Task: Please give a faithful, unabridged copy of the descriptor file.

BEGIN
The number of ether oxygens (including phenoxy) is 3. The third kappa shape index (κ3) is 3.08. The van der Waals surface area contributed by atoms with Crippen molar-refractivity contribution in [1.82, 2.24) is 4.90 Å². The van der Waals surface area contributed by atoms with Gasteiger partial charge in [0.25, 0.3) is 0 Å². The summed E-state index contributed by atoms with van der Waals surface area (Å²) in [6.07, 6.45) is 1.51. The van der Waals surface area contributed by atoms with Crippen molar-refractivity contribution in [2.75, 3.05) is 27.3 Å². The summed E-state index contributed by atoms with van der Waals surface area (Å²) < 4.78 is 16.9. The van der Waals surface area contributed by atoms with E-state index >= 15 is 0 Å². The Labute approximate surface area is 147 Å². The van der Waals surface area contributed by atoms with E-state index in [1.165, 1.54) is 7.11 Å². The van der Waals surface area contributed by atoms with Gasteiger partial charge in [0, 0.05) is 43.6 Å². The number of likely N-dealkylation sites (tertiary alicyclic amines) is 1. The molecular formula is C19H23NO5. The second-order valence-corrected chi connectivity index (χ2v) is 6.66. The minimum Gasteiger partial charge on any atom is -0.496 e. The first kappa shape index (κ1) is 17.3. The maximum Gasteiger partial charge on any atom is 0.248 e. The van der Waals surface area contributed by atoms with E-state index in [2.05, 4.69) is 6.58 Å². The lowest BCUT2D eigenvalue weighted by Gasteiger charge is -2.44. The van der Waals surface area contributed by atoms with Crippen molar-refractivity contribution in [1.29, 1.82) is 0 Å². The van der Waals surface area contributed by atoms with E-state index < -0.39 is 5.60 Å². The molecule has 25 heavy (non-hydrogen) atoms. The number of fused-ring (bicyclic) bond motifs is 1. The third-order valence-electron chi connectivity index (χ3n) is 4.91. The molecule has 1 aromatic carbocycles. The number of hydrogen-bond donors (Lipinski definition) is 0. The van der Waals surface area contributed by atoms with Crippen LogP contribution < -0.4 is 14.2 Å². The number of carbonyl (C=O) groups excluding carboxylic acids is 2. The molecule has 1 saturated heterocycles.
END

The number of ether oxygens (including phenoxy) is 3. The third kappa shape index (κ3) is 3.08. The van der Waals surface area contributed by atoms with Crippen molar-refractivity contribution in [1.82, 2.24) is 4.90 Å². The van der Waals surface area contributed by atoms with Gasteiger partial charge in [0.25, 0.3) is 0 Å². The summed E-state index contributed by atoms with van der Waals surface area (Å²) in [6.07, 6.45) is 1.51. The van der Waals surface area contributed by atoms with Crippen molar-refractivity contribution in [2.75, 3.05) is 27.3 Å². The summed E-state index contributed by atoms with van der Waals surface area (Å²) < 4.78 is 16.9. The van der Waals surface area contributed by atoms with E-state index >= 15 is 0 Å². The Labute approximate surface area is 147 Å². The van der Waals surface area contributed by atoms with E-state index in [1.165, 1.54) is 7.11 Å². The van der Waals surface area contributed by atoms with Gasteiger partial charge in [0, 0.05) is 43.6 Å². The number of likely N-dealkylation sites (tertiary alicyclic amines) is 1. The molecular formula is C19H23NO5. The second-order valence-corrected chi connectivity index (χ2v) is 6.66. The minimum Gasteiger partial charge on any atom is -0.496 e. The first kappa shape index (κ1) is 17.3. The maximum Gasteiger partial charge on any atom is 0.248 e. The van der Waals surface area contributed by atoms with E-state index in [2.05, 4.69) is 6.58 Å². The lowest BCUT2D eigenvalue weighted by Gasteiger charge is -2.44. The van der Waals surface area contributed by atoms with Crippen molar-refractivity contribution in [1.29, 1.82) is 0 Å². The van der Waals surface area contributed by atoms with E-state index < -0.39 is 5.60 Å². The molecule has 25 heavy (non-hydrogen) atoms. The number of fused-ring (bicyclic) bond motifs is 1. The third-order valence-electron chi connectivity index (χ3n) is 4.91. The molecule has 1 aromatic carbocycles. The number of hydrogen-bond donors (Lipinski definition) is 0. The van der Waals surface area contributed by atoms with Crippen LogP contribution < -0.4 is 14.2 Å². The number of carbonyl (C=O) groups excluding carboxylic acids is 2. The molecule has 1 saturated heterocycles.